Palakkad twin murders: Ex-top cops call for alert in Kozhikode, Idukki, Wayanad


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'' When we take a look at the political murders in Kerala, no one talks about the first attacker anywhere. In Palakkad the first attacker was RSS and SDPI made a befitting reply by retaliating in just 24 hours.''

The cars recovered from Walayar and the crime scene | Screengrabs

Kochi: Blaming lack of resources in the state police force and intelligence wing for the continuing gruesome political murders in Kerala, former top cops ruled out the chance of yet another murder associated with the killings of RSS activits Sreenivasan and SDPI member Subair in Palakkad soon.

However, they called for high alerts in Kozhikode, Idukki and Wayand as chances are high for a retaliatory attack soon in these districts. It was by taking into account the geographical, demographic and political structure of these districts, the top cops urged the state police to beef up security measures there.

“When we take a look at the political murders in Kerala, no one talks about the first attacker anywhere. In Palakkad the first attacker was RSS and SDPI made a befitting reply by retaliating in just 24 hours. In all the recent attacks, SDPI retaliated in hours as they gave the message that hurting them will force them to hit back strongly. The target of SDPI may not be a popular leader but an undefended low profile party worker. They have a list in hand of potential targets to retaliate, if attacked. This is the reason why SDPI could retaliate in 24 hours in Palakkad, Alappuzha, Kannur, Thiruvananthapuram and all,” said the former top cop on condition of anonymity.

In every twin murders, the scene became quiet after the retaliatiry attacks, he added. “In Palakkad, SDPI retaliated and the chances of a next attack is scanty. But in view of the past murders, we can assume that there is a chance to have an attack in another district, which could be Kozhikode, Idukki and Wayanad. In all the places where the SDPI-RSS attack took place, there were escape routes available. In Alappuzha, the attackers escaped via sea, in Palakkad, attackers crossed the border soon after the attack and in Thiruvananthapuram too. In Kozhikode, Idukki and Wayanad, escaping is easier so high precautions must be given to prevent a murder. Eventhough, the chances are very less for the police and intelligence to succeed in it, they should put all efforts to prevent it.”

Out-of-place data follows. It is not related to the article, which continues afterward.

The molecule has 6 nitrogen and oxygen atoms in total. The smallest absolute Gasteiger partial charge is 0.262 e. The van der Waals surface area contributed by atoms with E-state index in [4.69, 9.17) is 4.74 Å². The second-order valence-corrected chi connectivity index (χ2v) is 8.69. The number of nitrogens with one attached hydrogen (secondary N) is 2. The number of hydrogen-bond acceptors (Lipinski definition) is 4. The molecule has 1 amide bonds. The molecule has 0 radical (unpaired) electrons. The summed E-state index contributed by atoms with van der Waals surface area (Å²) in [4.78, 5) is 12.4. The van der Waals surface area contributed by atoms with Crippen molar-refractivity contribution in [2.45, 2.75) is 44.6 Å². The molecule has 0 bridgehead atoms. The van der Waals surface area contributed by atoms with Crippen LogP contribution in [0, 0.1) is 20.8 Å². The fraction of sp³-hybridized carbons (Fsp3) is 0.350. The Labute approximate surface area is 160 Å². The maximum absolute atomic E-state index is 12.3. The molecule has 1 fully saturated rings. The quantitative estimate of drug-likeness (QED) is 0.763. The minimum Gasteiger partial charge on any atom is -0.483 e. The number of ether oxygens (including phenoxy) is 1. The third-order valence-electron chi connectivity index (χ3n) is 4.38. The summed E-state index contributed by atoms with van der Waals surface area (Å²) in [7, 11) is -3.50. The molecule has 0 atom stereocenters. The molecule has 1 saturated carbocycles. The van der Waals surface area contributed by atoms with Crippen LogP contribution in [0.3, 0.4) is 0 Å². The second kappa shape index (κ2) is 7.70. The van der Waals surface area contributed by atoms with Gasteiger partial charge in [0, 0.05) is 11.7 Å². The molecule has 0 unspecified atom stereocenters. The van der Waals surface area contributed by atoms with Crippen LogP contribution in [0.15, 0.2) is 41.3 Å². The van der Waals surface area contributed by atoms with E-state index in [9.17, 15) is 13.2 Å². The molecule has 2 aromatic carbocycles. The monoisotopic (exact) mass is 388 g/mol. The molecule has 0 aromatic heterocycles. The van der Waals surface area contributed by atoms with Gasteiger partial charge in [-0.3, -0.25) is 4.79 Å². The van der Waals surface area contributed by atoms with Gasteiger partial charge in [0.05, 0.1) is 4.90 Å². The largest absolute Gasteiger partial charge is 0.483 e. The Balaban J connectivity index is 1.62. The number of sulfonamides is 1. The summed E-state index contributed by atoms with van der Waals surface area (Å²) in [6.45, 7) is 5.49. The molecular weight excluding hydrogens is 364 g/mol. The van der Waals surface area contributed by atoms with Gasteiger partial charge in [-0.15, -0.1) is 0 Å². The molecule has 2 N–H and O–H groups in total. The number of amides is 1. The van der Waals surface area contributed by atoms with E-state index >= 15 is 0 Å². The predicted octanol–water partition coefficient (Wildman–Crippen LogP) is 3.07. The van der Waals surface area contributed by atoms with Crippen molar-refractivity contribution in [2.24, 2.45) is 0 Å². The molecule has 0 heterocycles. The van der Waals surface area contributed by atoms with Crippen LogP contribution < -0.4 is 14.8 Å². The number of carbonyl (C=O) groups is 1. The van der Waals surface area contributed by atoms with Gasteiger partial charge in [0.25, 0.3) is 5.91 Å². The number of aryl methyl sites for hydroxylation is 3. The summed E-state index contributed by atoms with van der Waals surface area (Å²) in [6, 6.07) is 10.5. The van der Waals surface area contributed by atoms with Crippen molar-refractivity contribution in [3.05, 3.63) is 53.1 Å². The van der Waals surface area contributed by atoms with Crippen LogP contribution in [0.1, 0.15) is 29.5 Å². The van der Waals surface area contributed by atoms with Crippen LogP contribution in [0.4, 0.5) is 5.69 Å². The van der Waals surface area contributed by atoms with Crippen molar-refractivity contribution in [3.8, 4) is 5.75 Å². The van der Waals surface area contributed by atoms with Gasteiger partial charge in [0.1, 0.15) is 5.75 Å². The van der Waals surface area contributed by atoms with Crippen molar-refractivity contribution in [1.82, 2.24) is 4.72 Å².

He also said that preventing such attacks is not at all possible with the existing resources. “In Kerala we have only 541 police stations for the 3.6-crore people. The strength of the police force is nearly 50,000, which is very limited. In the intelligence wing as well we have only 1,400 staff, of which only 75 are officials. With these limited human resources, it is impossible to prevent such murders and retaliatory attacks. We don't have accurate intelligence systems to prevent such attacks.”

After all, counter attacks are seldom prevented across the world, he added. “Despite this being the fact, murders in Kerala is very less compared to the national average.”

Kerala has been showing a declining trend in murder cases registered for many years now. The worrying factor is that political murders in Kerala, however, show an upward trend.

According to the data available with the State Crime Records Bureau, 556 murders were reported in Kerala in the year 1977 and it came down to 509 in 1994, 334 in 2015, 306 in 2020 and 274 in 2021. However, the Kerala police do not keep a list of political murders in the state. An official of the state Intelligence told Mathrubhumi.com that nearly 50 murders took place in Kerala since 2011; which is higher when compared to the less than 40 political murders reported in a period between 1991 to 2011.

Effective functioning of police and higher conviction rate are the key reasons pointed out by top cops as the reason for the declining crime rates. When it comes to political murders, these factors have failed to make a difference.

The declining murder rate in Kerala is a matter to be cheered up as the national figure shows an upward trend. The number of murders in India went up from 18,376 in 1977 to 32,127 in 2015. A 75 percent increase in murder cases was shown nationally. Whereas, the murder rate in Kerala dropped by 40 percent, despite an increase in population by nearly 50 percent. The murder rate per million people also dropped from 22 in 1,977 to just 9 now.

The top cops urged the state government to encourage the police to interfere and take strict action when there are disputes among such organised groups. They called for making the police force free of political influence.

“Kerala police have been functioning effectively;but when it comes to political issues they cannot do free policing. Police must be allowed to do their duty and political criminals must be convicted without fail,” said another top cop.

According to a report, Kerala now has the highest rate of conviction in India (82%). The rate is far higher than the national average of 47 percent.

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